This chapter does not pretend to be, nor to offer, a comprehensive or definitive statement on “critical psychological anthropology,” nor will it present a method specific to itself. Rather, it poses the opening question: if there is to be a critical, indeed a radical, alternative to “conventional” psychological anthropology what form(s) might it take? And what is to be implied, after all, in the term “critical”?
I am motivated in part by a certain dis-ease, a malaise concerning the field of psychological anthropology which seems to have departed from its roots as a bridging discipline between the fragmented human sciences: between biology (and the biomedical sciences) on the one hand with its Cartesian legacy and its reified notions of the mechanistic (and universal) “body,” and psychology, with its equally mechanistic and reified notions of “mind,” on the other; and between both of these and social anthropology with its focus on society and the collectivity – the “social body,” if you will. Meanwhile, the once-holistic discipline of anthropology itself no longer even pretends to an integration among its classic and bridging subdivisions so that biology and culture, history (writ large) and ethnology have seceded from the union and now “liberated” each is free to pursue its own form of reductionism.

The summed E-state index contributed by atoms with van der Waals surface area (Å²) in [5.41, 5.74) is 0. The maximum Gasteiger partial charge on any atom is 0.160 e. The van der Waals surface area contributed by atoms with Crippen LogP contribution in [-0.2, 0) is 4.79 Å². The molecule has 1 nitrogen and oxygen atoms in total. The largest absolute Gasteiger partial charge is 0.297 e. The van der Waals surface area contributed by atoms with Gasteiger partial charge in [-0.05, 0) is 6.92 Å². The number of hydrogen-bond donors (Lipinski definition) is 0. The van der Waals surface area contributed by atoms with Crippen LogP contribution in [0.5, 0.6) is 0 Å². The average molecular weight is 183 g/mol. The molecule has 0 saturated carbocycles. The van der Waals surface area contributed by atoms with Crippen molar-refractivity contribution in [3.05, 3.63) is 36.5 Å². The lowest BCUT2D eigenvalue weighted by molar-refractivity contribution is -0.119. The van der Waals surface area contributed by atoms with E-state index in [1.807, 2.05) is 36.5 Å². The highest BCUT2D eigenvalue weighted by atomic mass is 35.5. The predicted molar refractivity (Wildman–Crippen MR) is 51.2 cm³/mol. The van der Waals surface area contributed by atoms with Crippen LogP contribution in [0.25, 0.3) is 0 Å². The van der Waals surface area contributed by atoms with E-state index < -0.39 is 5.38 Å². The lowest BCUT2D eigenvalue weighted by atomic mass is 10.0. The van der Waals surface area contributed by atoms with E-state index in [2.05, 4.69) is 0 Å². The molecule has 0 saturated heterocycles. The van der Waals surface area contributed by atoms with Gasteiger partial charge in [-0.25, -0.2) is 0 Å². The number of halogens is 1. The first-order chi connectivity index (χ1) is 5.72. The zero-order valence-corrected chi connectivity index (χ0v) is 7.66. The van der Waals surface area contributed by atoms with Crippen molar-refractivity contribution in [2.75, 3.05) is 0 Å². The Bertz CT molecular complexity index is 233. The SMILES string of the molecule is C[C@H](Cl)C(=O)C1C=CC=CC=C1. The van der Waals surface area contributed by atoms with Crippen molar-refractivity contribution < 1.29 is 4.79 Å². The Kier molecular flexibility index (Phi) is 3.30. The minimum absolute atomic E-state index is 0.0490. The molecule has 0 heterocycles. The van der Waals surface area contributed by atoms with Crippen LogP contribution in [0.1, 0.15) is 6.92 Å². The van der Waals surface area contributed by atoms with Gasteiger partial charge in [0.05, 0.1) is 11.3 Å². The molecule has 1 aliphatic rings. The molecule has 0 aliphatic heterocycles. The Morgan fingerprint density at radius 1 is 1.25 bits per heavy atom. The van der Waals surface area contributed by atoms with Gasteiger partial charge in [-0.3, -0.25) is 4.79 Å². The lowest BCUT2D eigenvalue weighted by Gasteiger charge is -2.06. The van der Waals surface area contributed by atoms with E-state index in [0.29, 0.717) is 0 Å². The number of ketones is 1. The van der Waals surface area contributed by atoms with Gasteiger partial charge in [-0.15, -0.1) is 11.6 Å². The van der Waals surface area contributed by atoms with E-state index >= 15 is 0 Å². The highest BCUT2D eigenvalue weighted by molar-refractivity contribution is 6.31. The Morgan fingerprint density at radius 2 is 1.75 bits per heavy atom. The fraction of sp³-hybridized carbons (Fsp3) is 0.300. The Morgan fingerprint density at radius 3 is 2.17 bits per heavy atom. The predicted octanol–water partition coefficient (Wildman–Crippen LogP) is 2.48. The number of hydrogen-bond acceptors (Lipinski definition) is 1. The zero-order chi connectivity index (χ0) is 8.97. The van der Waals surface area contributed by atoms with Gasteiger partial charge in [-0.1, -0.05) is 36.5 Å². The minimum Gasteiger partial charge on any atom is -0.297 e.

Furthermore, as psychological anthropology becomes increasingly cognitive and formalistic in orientation, the field strikes me as alarmingly “disembodied” so that any integrated notion of the “mindful body” (see Scheper-Hughes and Lock 1987) has begun to fade, leaving, like the Cheshire cat, just the traces of a quizzical smile.